Financial panics occur when investors sell what they can, not what they want to. And that happens when they can’t finance their positions. Credit remains freely available for sound borrowers, and the rise in the cost of credit has been orderly – except for energy companies below investment grade.
There is no sign of sudden liquidation from popular exchange-traded funds that buy high yield debt, despite steep price declines. Equity multiples shrank and probably will shrink further as the market prices in a mild recession during 2020. But that’s a far cry from 2008, when major banks levered US$2 trillion worth of phony AAA-rated securities 60-to-one.
The stock market’s 15% fall from its February peak is painful, but not panicky. The coronavirus probably will cause a mild contraction of US economic activity during the second and third quarters, as travel and hospitality businesses shrink, consumers avoid shopping malls, and Americans, in general, save rather than spend as a precaution.
Consumer spending was the only significant source of US growth during 2019, as investment and manufacturing shrank in response to the incipient trade war. Strong economic data for the first two months of 2020, including an exceptionally large increase in February employment, indicated that the US economy was improving after the conclusion of a “Phase One” trade deal with China – before the coronavirus problem emerged.
Collapsing oil prices are a net negative for the economy, because a large part of the energy sector will suspend operations and cancel orders for capital equipment. But they also put more money into consumers’ pockets, so the overall impact will be limited.
As the chart shows, the cost of high-yield credit has risen sharply, but it remains within a longstanding historical range – except for energy, which blew up as the oil price collapsed. Companies with less-than-investment-grade ratings can still borrow at an all-in cost of 4% to 6%, extremely low by historical standards, given the extremely low overall level of interest rates.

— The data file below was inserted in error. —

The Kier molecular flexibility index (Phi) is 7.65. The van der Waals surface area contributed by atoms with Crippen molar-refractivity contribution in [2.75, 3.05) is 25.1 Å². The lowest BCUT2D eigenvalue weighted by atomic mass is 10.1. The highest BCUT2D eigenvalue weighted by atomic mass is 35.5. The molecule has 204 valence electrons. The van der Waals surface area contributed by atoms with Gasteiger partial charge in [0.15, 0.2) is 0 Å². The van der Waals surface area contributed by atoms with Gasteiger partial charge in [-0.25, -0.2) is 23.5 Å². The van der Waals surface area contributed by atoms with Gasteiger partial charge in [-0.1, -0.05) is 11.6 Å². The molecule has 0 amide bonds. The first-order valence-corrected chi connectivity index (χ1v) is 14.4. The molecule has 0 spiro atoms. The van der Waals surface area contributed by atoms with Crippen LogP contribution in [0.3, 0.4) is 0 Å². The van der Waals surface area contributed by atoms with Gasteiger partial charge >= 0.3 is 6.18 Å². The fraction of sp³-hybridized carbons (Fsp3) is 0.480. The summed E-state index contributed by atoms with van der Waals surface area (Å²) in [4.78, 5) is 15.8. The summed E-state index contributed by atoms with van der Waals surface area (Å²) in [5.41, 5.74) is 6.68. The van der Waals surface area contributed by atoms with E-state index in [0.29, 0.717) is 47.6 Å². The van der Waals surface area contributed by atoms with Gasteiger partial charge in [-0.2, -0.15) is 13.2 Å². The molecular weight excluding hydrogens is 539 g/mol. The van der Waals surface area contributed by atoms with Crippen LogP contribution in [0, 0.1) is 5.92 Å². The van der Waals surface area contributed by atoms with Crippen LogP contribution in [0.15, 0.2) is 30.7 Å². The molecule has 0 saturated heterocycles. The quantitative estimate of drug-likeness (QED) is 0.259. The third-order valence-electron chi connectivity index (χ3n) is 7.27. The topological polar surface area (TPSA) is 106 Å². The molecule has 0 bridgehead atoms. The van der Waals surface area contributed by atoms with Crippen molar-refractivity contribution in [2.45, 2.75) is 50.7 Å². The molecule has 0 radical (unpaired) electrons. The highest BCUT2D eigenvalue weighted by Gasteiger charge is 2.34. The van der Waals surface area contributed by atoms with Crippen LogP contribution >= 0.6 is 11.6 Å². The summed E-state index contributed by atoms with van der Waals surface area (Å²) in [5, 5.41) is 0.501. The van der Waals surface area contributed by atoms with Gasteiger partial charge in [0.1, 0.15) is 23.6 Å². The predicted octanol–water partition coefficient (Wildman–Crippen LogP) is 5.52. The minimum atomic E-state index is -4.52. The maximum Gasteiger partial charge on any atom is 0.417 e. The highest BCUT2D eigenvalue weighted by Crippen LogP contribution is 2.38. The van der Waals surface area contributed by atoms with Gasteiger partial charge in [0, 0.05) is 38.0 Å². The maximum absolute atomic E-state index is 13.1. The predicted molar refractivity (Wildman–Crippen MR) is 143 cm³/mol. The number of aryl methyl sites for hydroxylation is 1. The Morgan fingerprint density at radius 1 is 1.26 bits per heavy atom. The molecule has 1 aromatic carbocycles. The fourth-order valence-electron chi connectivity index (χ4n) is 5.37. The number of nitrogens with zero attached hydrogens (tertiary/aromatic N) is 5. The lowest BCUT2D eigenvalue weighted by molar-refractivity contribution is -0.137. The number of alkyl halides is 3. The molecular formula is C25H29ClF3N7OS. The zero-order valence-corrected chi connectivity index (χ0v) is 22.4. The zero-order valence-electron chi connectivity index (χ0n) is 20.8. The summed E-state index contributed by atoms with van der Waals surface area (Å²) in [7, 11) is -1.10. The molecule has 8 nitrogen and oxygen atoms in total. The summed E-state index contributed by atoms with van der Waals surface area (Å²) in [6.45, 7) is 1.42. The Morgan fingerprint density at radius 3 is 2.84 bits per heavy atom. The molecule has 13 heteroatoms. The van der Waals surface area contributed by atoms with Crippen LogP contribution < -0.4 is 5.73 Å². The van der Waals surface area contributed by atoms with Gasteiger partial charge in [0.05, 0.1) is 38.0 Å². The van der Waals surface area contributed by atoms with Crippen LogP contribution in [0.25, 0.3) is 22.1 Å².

The spread between LIBOR and investment-grade bonds jumped from around 0.4% to 1.2% during the past few days, which means that the total cost of borrowing for investment-grade companies is below 2% (with the 10-year yield at only 0.5%). That is still a record low for corporate borrowing costs. Investment-grade bonds are trading in a liquid market, and their prices track the Treasury market.
The stock market priced in a perfect world, and now it is pricing a less-than-perfect world. In late February the trailing price-earnings ratio of the S&P 500 Index was above 22. It now stands at around 19. The long-term average is 16.62. Given that the dividend yield of the S&P 500 of 1.8% now exceeds the yield on the 10-Year Treasury note by 1%, and is roughly equal to the yield on 10-year investment-grade corporate bonds, equities are not particularly rich. That suggest that once the smoke clears from the coronavirus problem, there will be good reason to buy equities.
There is even better reason to buy Chinese equities with strong businesses (especially in technology) that have little debt and strong domestic markets.
A great deal can go wrong from here, to be sure. If the prospect of a mild recession increases the chance that Sen. Bernie Sanders might win the presidency, there will be good reason to panic. But for the time being, the damage is foreseeable and limited, and markets are pricing it rationally.